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Items: 10

1.

Epidemiology

Field concerned with the determination of causes, incidence, and characteristic behavior of disease outbreaks affecting human populations. It includes the interrelationships of host, agent, and environment as related to the distribution and control of disease.

2.

epidemiology [Subheading]

Used with human and veterinary diseases for the distribution of disease, factors which cause disease, and the attributes of disease in defined populations; includes incidence, frequency, prevalence, endemic and epidemic outbreaks; also surveys and estimates of morbidity in geographic areas and in specified populations. Used also with geographical headings for the location of epidemiologic aspects of a disease. Excludes mortality for which "mortality" is used.

Year introduced: 1989

3.

Molecular Epidemiology

The application of molecular biology to the answering of epidemiological questions. The examination of patterns of changes in DNA to implicate particular carcinogens and the use of molecular markers to predict which individuals are at highest risk for a disease are common examples.

Year introduced: 2010 (1994)

4.

Legal Epidemiology

Scientific study of law as a factor in the cause, distribution, and prevention of disease and injury. (From https://read.dukeupress.edu/jhppl/article/41/6/1151/40084/Policy-Surveillance-A-Vital-Public-Health-Practice).

Year introduced: 2020

5.

Contact Tracing

Identification of those persons (or animals) who have had such an association with an infected person, animal, or contaminated environment as to have had the opportunity to acquire the infection.

Year introduced: 1991

6.

Wastewater-Based Epidemiological Monitoring

Sampling of the liquids generated from industrial processes, sanitary fixtures and appliances, food handling, etc., to collect and analyze epidemiological information (such as pathogen levels, or concentrations of pesticides, pharmaceuticals, or other substances) from metabolic excretion products, household liquid wastes, and industrial wastes.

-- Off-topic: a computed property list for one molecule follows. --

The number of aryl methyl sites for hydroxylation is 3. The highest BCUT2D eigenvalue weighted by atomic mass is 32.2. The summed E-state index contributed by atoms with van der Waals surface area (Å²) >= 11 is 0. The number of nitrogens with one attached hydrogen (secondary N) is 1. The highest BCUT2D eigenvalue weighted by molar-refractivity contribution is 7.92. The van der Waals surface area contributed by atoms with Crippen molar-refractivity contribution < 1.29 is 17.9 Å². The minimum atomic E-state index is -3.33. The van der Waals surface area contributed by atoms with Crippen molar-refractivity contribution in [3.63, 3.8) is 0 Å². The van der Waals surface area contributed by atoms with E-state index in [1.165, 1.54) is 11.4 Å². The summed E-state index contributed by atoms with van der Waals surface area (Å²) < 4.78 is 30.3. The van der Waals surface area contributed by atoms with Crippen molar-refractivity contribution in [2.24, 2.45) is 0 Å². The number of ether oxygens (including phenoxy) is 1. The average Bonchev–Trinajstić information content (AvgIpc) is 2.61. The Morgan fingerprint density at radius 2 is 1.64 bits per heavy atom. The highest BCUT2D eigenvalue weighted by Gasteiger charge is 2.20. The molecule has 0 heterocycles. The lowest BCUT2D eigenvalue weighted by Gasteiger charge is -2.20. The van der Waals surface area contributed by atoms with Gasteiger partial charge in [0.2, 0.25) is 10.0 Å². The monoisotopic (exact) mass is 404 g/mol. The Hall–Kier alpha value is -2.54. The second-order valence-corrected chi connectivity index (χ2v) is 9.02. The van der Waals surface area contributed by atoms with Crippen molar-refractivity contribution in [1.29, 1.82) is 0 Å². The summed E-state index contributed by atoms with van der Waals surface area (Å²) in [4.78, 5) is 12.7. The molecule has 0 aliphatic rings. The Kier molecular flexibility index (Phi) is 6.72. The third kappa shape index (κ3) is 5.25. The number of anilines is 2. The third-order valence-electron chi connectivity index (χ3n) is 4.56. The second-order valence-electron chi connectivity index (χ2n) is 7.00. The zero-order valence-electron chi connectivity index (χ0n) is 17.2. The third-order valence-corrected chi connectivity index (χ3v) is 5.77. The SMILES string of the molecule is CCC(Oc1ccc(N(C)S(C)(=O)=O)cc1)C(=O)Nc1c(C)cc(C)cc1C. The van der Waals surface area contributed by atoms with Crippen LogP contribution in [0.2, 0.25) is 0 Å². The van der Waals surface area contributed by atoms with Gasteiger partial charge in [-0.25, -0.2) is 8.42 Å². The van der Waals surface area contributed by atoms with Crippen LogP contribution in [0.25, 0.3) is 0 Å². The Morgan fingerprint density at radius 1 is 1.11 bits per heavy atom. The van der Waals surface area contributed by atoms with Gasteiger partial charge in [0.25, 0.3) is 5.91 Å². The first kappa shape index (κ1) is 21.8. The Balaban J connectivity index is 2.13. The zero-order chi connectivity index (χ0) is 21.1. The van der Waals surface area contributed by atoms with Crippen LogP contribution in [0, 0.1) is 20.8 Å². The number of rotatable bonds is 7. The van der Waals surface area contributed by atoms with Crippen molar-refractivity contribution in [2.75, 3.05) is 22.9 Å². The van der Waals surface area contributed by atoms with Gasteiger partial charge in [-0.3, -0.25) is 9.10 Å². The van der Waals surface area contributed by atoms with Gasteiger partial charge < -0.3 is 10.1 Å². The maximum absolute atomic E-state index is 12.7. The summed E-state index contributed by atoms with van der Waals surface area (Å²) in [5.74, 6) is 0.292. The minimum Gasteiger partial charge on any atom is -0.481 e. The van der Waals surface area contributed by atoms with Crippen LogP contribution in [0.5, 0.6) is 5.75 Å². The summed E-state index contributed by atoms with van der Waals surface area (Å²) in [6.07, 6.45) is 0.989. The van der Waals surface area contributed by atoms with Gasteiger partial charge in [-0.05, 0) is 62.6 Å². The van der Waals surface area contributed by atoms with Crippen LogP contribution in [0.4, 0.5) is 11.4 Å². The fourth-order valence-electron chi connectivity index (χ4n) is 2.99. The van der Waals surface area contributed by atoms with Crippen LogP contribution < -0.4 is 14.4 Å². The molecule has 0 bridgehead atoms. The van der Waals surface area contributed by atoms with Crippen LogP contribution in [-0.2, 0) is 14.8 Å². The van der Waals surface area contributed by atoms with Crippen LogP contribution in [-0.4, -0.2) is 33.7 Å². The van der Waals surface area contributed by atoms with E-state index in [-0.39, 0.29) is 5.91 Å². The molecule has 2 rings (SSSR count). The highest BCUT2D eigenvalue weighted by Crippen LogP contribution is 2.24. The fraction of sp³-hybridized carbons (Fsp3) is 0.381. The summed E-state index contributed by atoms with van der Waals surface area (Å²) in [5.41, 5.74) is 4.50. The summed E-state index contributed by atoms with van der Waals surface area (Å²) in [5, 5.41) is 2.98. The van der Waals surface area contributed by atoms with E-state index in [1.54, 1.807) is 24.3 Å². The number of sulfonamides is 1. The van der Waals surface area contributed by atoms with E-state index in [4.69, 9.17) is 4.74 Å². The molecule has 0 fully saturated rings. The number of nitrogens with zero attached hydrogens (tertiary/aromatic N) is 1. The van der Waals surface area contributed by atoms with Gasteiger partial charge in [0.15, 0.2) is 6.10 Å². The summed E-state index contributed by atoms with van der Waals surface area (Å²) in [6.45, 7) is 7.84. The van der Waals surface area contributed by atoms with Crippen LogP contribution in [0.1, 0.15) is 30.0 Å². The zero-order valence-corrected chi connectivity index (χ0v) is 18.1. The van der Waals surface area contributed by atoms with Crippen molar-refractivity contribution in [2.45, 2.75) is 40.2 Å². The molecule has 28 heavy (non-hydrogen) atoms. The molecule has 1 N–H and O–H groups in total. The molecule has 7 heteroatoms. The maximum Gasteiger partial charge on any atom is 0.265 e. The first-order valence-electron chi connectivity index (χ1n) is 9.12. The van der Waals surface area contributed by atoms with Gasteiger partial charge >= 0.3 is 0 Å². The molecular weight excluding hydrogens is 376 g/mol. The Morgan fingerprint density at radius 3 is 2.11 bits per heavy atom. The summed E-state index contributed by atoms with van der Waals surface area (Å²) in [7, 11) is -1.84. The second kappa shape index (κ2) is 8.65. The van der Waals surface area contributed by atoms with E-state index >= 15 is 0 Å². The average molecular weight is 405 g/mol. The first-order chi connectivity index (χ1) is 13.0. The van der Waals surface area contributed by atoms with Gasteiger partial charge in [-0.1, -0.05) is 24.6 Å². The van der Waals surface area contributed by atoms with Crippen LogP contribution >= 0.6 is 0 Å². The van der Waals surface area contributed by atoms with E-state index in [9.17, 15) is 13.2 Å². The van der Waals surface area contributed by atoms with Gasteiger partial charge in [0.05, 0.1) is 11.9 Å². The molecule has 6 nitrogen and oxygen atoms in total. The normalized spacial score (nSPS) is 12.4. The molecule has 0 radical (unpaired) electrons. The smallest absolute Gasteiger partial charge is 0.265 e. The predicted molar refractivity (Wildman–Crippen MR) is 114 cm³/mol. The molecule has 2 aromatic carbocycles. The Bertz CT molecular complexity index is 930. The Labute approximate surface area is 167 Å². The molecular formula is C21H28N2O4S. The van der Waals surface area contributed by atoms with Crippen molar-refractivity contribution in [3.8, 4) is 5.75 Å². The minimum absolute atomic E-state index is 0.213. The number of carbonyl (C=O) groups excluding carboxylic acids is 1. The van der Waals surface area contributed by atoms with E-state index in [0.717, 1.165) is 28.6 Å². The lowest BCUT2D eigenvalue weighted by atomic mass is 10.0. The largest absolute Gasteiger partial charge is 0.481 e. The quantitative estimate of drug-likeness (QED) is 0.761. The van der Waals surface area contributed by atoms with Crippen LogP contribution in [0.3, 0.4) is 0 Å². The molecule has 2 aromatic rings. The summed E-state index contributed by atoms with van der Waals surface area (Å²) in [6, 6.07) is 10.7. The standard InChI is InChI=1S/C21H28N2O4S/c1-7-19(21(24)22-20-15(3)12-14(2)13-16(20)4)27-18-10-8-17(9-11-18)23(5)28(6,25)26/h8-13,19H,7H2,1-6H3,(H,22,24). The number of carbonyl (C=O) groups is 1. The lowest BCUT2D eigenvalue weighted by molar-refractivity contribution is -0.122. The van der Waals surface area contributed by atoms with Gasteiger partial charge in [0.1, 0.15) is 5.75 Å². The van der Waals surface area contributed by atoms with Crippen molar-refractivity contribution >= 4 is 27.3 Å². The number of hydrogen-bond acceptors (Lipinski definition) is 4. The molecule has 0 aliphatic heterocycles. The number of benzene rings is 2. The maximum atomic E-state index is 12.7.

Year introduced: 2020

7.

Confounding Factors, Epidemiologic

Factors that can cause or prevent the outcome of interest but are not intermediate variables of the factor(s) under investigation.

Year introduced: 2020 (1990)

8.

Pharmacoepidemiology

The science concerned with the benefit and risk of drugs used in populations and the analysis of the outcomes of drug therapies. Pharmacoepidemiologic data come from both clinical trials and epidemiological studies with emphasis on methods for the detection and evaluation of drug-related adverse effects, assessment of risk vs benefit ratios in drug therapy, patterns of drug utilization, the cost-effectiveness of specific drugs, methodology of postmarketing surveillance, and the relation between pharmacoepidemiology and the formulation and interpretation of regulatory guidelines. (Pharmacoepidemiol Drug Saf 1992;1(1); J Pharmacoepidemiol 1990;1(1))

Year introduced: 1994

9.

Reproducibility of Results

The statistical reproducibility of measurements (often in a clinical context), including the testing of instrumentation or techniques to obtain reproducible results. The concept includes reproducibility of physiological measurements, which may be used to develop rules to assess probability or prognosis, or response to a stimulus; reproducibility of occurrence of a condition; and reproducibility of experimental results.

Year introduced: 1989

10.

SEER Program

A cancer registry mandated under the National Cancer Act of 1971 to operate and maintain a population-based cancer reporting system, reporting periodically estimates of cancer incidence and mortality in the United States. The Surveillance, Epidemiology, and End Results (SEER) Program is a continuing project of the National Cancer Institute of the National Institutes of Health. Among its goals, in addition to assembling and reporting cancer statistics, are the monitoring of annual cancer incident trends and the promoting of studies designed to identify factors amenable to cancer control interventions. (From National Cancer Institute, NIH Publication No. 91-3074, October 1990)

Year introduced: 1995

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